Research and Breakthroughs

Improving Disease Monitoring for Hispanic Children With IBD

Study aims to adjust the Pediatric Ulcerative Colitis Activity Index to better reflect disease activity in Hispanic children.

New research at Children’s Hospital Los Angeles is aiming to improve the accuracy of the Pediatric Ulcerative Colitis Activity Index (PUCAI) for Hispanic children.

Sonia Michail, MD, FAAP, CPE, AGAF
Sonia Michail, MD, FAAP, CPE, AGAF

A simple questionnaire that’s widely used to monitor disease activity, the PUCAI tool has been well-studied and validated—but mainly in white populations. Recent data from Sonia Michail, MD, FAAP, CPE, AGAF, Director of Research for the Inflammatory Bowel Disease Program at CHLA, has found that this tool may not be as accurate for Hispanic patients.

To build on those findings, Kathleen Lo, MD, is investigating how to modify PUCAI scoring to better correlate with disease activity in Hispanic patients. The project is supported through The Hugh Daniel Moss Fellowship in Pediatric Gastrointestinal Disease—a donor-named advanced fellowship at Children’s Hospital Los Angeles that offers additional IBD training and research opportunities.

“Hispanic children with ulcerative colitis can often present differently, and their symptoms may not correlate to endoscopic and pathology findings in the same way as non-Hispanic patients,” Dr. Lo explains. “Our goal is to see if we can adjust the PUCAI score to better account for those differences.”

A critical tool

The PUCAI score was developed in 2007 as a noninvasive way to monitor a child’s disease, without constant endoscopies. The index’s six questions revolve around such symptoms as abdominal pain, diarrhea and bleeding.

Based on the patient’s and parent’s answers, gastroenterologists quickly generate a score that categorizes disease as mild, moderate or severe. That score helps doctors know whether current treatments are working or need to be adjusted.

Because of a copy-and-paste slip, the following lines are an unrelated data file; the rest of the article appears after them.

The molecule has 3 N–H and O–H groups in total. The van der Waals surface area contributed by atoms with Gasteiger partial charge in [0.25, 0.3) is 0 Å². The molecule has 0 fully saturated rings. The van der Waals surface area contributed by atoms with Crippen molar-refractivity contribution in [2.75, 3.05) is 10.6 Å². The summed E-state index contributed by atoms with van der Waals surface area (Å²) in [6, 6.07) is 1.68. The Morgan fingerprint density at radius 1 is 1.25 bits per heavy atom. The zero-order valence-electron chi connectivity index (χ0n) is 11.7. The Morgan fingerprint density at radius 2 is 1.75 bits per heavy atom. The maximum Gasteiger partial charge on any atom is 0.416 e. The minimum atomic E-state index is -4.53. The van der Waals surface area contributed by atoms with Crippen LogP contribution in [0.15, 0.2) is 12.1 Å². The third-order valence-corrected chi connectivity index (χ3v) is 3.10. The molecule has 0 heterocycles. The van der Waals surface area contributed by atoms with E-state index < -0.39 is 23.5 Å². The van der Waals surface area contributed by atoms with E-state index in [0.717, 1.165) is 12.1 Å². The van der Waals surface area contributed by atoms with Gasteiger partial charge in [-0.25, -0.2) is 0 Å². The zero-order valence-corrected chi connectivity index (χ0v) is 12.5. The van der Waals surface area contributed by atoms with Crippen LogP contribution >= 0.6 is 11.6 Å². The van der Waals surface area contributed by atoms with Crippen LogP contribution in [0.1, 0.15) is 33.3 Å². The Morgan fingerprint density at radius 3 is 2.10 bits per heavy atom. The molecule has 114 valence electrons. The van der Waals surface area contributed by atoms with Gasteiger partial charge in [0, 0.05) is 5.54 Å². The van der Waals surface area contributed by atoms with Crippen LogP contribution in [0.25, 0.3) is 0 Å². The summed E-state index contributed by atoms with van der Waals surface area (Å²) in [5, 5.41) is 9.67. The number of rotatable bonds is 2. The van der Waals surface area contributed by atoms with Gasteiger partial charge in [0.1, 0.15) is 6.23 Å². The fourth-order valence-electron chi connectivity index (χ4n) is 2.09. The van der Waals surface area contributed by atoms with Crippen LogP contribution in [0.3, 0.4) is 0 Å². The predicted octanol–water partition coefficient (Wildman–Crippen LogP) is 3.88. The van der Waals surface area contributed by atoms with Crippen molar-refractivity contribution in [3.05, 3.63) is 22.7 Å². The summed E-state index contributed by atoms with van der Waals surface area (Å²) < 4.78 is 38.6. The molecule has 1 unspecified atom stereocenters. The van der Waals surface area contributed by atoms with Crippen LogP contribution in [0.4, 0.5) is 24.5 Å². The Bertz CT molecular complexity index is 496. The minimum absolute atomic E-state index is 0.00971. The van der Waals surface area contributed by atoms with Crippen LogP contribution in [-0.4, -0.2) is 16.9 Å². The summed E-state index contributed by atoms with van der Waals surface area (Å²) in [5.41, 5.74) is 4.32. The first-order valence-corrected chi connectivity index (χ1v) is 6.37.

Kathleen Lo, MD
Kathleen Lo, MD

“If the score is not as correlated in Hispanic children, it may not detect that their disease is progressing until it’s further advanced,” Dr. Lo explains. “That’s concerning because Hispanic youth tend to develop more severe ulcerative colitis—leading to hospitalizations, blood transfusions, infections and even surgery.”

With Dr. Michail serving as her mentor for this project, Dr. Lo is gathering more data on the PUCAI’s correlation to disease activity in Hispanic children, while focusing on finding ways to improve that association.

The first part of the study involves a retrospective chart review, while the second part will be prospective—with Dr. Lo asking patients already planning to undergo colonoscopies to also answer the PUCAI questions. The goal is to develop ways to ensure the score accurately reflects colonoscopy findings in these patients.

“We may need to change the weighting of different items that make up the total score,” Dr. Lo says. “Or we may need to add in certain lab values, such as blood test or stool test results, to make it more accurate.”

Research and clinical training

The Pediatric Gastroenterology Fellowship at CHLA is a three-year program accredited by the Accreditation Council for Graduate Medical Education (ACGME) and one of several advanced training opportunities in the Division of Gastroenterology, Hepatology and Nutrition.

Dr. Lo became a fellow in July 2021 after completing her pediatric residency at UCSF Benioff Children’s Hospital Oakland. She was chosen as the third Hugh Daniel Moss Advanced Fellow in Pediatric Gastrointestinal Disease last year.

Besides supporting her research project, this special one-year training program is enabling her to receive additional clinical training and mentorship in IBD.

“I was drawn to IBD as a medical student because I saw what a difference the right treatment can make for these young patients,” Dr. Lo says. “I am very grateful for this amazing opportunity to further develop my clinical and research skills in this area.”

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